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European Tourism Recovery Continues into 2024, with Travel Expenditure Expected to Hit Record Numbers

Europe's tourism industry is experiencing a robust recovery in the first months of this year. Based on data from reporting destinations, foreign arrivals (+7.2 percent) and overnights (+6.5 percent) in the first quarter of the year surpassed 2019 figures.

This continues the upward trend observed in 2023, which recorded foreign arrivals 1.2 percent below 2019 levels, and nights just 0.2 percent below. The recovery is largely driven by strong intra-regional travel fuelled by Germany, France, Italy, and the Netherlands. This is coupled with demand from the US, which continues to be Europe’s most important long-haul source market.

This is according to the latest edition of the ‘European Tourism Trends & Prospects’ quarterly report recently released by the European Travel Commission (ETC). This report monitors the performance of European tourism in the first quarter of the year and the macroeconomic and geopolitical factors impacting the industry's outlook on the continent.

Commenting on the report's publication, Miguel Sanz, president, ETC, said, “The early figures for 2024 reveal a positive outlook for European tourism this year. Consumer travel spending is set to rise notably across Europe, hitting record numbers in the coming months. This boost will support the travel and tourism businesses heavily impacted by the pandemic years and ongoing economic instability. Still, high prices and geopolitical risks remain key hurdles for tourism, as the sector as a whole also strives to adopt more responsible practices to benefit the locals and preserve the environment.”

Year-to-date data shows that destinations in Southern Europe are leading the recovery in terms of international visitor numbers compared to 2019 levels, including Serbia (+47 percent), Bulgaria (+39 percent), Türkiye (+35 percent), Malta (+35 percent), Portugal (+17 percent), and Spain (+14 percent). These destinations offer competitively priced holiday experiences, often combined with milder winter temperatures. Nordic countries are also witnessing an uptake in tourist activity, as overnight stays grew above pre-pandemic levels. This increase is particularly evident for Norway (+18 percent), Sweden (+12 percent), and Denmark (+9 percent). This high interest is partially driven by winter sports tourism and the allure of the Northern Lights.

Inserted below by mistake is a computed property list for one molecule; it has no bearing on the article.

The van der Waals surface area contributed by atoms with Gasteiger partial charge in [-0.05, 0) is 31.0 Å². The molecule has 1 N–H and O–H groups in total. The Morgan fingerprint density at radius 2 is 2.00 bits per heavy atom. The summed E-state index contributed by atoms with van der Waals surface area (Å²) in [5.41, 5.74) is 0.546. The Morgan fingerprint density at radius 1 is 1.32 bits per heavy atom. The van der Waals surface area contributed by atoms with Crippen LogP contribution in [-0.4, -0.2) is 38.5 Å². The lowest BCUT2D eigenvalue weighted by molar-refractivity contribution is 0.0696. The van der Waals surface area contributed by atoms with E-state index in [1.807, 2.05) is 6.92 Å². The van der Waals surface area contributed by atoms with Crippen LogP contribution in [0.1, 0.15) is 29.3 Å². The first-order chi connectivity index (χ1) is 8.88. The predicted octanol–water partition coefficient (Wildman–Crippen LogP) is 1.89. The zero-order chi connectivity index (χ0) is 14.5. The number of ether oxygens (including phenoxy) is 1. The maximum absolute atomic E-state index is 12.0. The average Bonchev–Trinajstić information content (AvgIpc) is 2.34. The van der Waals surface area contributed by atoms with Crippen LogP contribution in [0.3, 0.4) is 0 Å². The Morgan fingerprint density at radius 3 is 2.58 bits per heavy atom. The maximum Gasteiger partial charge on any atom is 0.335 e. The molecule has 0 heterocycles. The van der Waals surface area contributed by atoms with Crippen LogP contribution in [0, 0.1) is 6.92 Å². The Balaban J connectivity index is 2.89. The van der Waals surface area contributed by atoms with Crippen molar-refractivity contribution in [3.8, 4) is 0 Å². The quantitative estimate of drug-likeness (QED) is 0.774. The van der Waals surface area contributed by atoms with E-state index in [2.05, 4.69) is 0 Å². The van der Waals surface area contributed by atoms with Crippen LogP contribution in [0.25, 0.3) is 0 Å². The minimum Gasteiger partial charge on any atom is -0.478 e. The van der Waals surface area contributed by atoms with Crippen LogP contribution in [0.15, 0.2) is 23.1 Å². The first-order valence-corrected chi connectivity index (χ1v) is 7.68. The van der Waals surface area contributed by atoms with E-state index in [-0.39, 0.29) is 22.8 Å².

Meanwhile, countries in the Baltic region continue to lag behind due to challenges caused by the war in Ukraine, with Latvia registering the lowest post-pandemic international arrivals (-34 percent), followed by Estonia (-15 percent) and Lithuania (-14 percent).

Data from the first few months of 2024 also shows an uneven long-haul source market performance. The US and Canada continue to dominate, mirroring trends from 2023. There was also an increase in travellers from Latin America, particularly Brazil, during the first quarter of the year. Conversely, though the APAC region shows signs of improvement compared to last quarter, recovery remains modest and uneven. While Chinese travellers are beginning to return to Europe, recovery from Japan is still slow.

Inflationary pressures and geopolitical uncertainties remain significant concerns for the European tourism industry. The war in Ukraine continues to impact tourism flows, particularly in Central and Eastern Europe. Meanwhile, the war between Israel and Hamas now significantly affects travel from Israel to Europe, with Israeli arrivals down 54 percent on last year in Q1 across reporting destinations. For tourism industry professionals, accommodation costs (59percent), business costs (52 percent) and staff shortages (52 percent) are seen as the biggest challenges.

Conversely, online social conversations surrounding travel in Europe have overwhelmingly positive tones, surpassing discussions about other global regions such as the Americas, Africa, and Asia-Pacific in early 2024. Highlights include praise for seasonal beauty, outdoor adventures, and unique cultural events like Carnival celebrated across European countries.

Consumer data also shows that travel remains a top priority in 2024. Both intra-European and long-haul tourist spending increased in early 2024. Forecasts indicate that travellers will spend EUR742.8 billion in Europe this year, a 14.3 percent increase compared to 2023. This can be attributed to both inflation and evolving travel preferences, with travellers potentially opting for longer stays or more diverse experiences. Germany will be a main source of traveller expenditure, accounting for 16percent of total spend in Europe in 2024.